Maki Haku (Šª”’) is the artistic name of Maejima Tadaaki who was born in Asomachi in Ibaragi Prefecture. He had no formal art
training, although after the Second World War he did involve himself in meetings guided by the visionary modernist
Onchi Kôshirô at the Ichimoku-kai ("First Thursday Society"), where he
learned much from the master. Although his earliest work was strongly influenced by Onchi, Maki gradually developed his own style,
particularly when he turned to calligraphic subjects and began embossing his designs.
Maki used various printing techniques and media, but he is best known for his combined woodcut, stencil, lamination, and cement-relief
block prints in which the cement-paste (cement mixed with water and chemical bond) was carved and scored while still wet. The blocks were
then rubbed and pressed onto paper with as much hand pressure as possible to produce a raised relief or three-dimensional effect. He used
both water-based and oil-based pigments. His style was sometimes abstract-calligraphic, sometimes representational. When he used calligraphic
elements he attempted to use traditional ideographs while introducing modernist aspects to their shapes, sometimes abandoning their
traditional forms, adding or subtracting elements, and rearranging them for aesthetic or expressive effect.
Maki completed an interesting project in 1969 when he designed 21 block prints to accompany ancient poetic songs (kayô) composed
from the 5th to 9th century, compiled in a handwritten scroll called the Kinkafu ("Music for Wagon Wheels"). The title refers
to an early Japanese harp, a precursor to the modern koto. The Kinkafu scroll was discovered only in 1924, although 5 of the
same poems were known in the Kojiki (712 A.D.). Maki's designs offered a highly successful complement to the content and spirit of the poems.
Maki's later works included a broad range of variations on the use of calligraphic shapes. The print illustrated here is entitled "79-14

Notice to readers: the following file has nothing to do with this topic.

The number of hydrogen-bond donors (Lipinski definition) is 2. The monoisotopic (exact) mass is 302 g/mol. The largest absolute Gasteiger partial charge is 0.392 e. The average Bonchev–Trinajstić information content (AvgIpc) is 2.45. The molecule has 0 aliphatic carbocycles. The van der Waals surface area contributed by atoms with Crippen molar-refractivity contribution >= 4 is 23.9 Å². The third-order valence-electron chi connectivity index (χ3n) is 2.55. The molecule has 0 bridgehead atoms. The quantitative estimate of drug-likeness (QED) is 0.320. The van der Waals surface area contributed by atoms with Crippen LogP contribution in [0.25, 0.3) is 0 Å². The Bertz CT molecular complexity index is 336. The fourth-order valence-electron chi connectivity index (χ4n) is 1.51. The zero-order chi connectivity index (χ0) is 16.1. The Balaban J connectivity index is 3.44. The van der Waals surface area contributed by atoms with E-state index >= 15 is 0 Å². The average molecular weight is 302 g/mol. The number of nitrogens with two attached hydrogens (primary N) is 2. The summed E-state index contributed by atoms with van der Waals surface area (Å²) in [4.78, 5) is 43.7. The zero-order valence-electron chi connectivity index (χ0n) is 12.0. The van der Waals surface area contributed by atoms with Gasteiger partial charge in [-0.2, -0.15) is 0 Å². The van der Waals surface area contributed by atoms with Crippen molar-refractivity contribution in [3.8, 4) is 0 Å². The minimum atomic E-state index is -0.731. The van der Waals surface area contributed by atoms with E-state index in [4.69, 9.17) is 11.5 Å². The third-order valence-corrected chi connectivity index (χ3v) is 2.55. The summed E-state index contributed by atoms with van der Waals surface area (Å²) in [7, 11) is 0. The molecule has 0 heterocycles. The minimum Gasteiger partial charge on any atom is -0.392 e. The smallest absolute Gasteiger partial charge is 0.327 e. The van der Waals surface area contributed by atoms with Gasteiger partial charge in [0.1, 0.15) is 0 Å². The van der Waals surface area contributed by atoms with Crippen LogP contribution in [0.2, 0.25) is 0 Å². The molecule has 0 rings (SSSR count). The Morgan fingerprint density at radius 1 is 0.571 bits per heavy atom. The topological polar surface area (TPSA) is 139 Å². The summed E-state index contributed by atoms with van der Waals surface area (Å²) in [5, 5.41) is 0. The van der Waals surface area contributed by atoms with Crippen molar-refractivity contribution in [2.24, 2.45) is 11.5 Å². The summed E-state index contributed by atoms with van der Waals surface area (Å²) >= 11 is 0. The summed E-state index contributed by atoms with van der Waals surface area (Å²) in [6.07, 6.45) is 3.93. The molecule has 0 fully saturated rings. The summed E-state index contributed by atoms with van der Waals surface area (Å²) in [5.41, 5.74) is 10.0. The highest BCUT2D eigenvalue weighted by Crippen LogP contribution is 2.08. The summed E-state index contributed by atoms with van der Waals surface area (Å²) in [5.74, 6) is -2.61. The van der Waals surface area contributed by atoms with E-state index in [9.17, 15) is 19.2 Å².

(Grandfather)" and numbered 47/205. The first two digits in the title indicate the year, 1979. The image size is 232 x 202 mm. The print
is signed "Haku Maki" in English and sealed Haku Maki. The embossed ideograph is a stylization or reshaping of the word for
"grandfather" (see the ideograph for ya on the immediate left). There is surely an anthropomorphic quality to much of
Makis calligraphy, and one might interpret the present example as intentionally playful, possibly with a suggestion of grandchildren
and their exuberant energy, which would be so vital to a grandfather's happiness. The transformation of the ideograph for "grandfather"
into the lively, youthful calligraphic shapes appears to bridge symbolically the different generations and bring them "full circle"
(as is perhaps implied by the small circle in the center of the composition). © 2001 by John Fiorillo
- Blakemore, F.: Who's Who in Modern Japanese Prints. New York: Weatherhill, 1975, pp. 99-100.
- Brannen, N. and Elliott, W: Festive Wine: Ancient Japanese Poems from the Kinkafu. (Illustrated with 21 block prints by Haku Maki). New York: Weatherhill, 1969.
- Michener, J.: The Modern Japanese Print. An Appreciation. Rutland: Tuttle, 1968, pp. 52-54.
- Petit, G. and Arboleda, A.: Evolving Techniques in Japanese Woodblock Prints. Kodansha, 1977, pp. 63-69 and figs. 40-58.
- Smith, L.: Modern Japanese Prints 1912-1989. London: British Museum Press, 1994, pp. 30, 61-62, and nos. 107-108.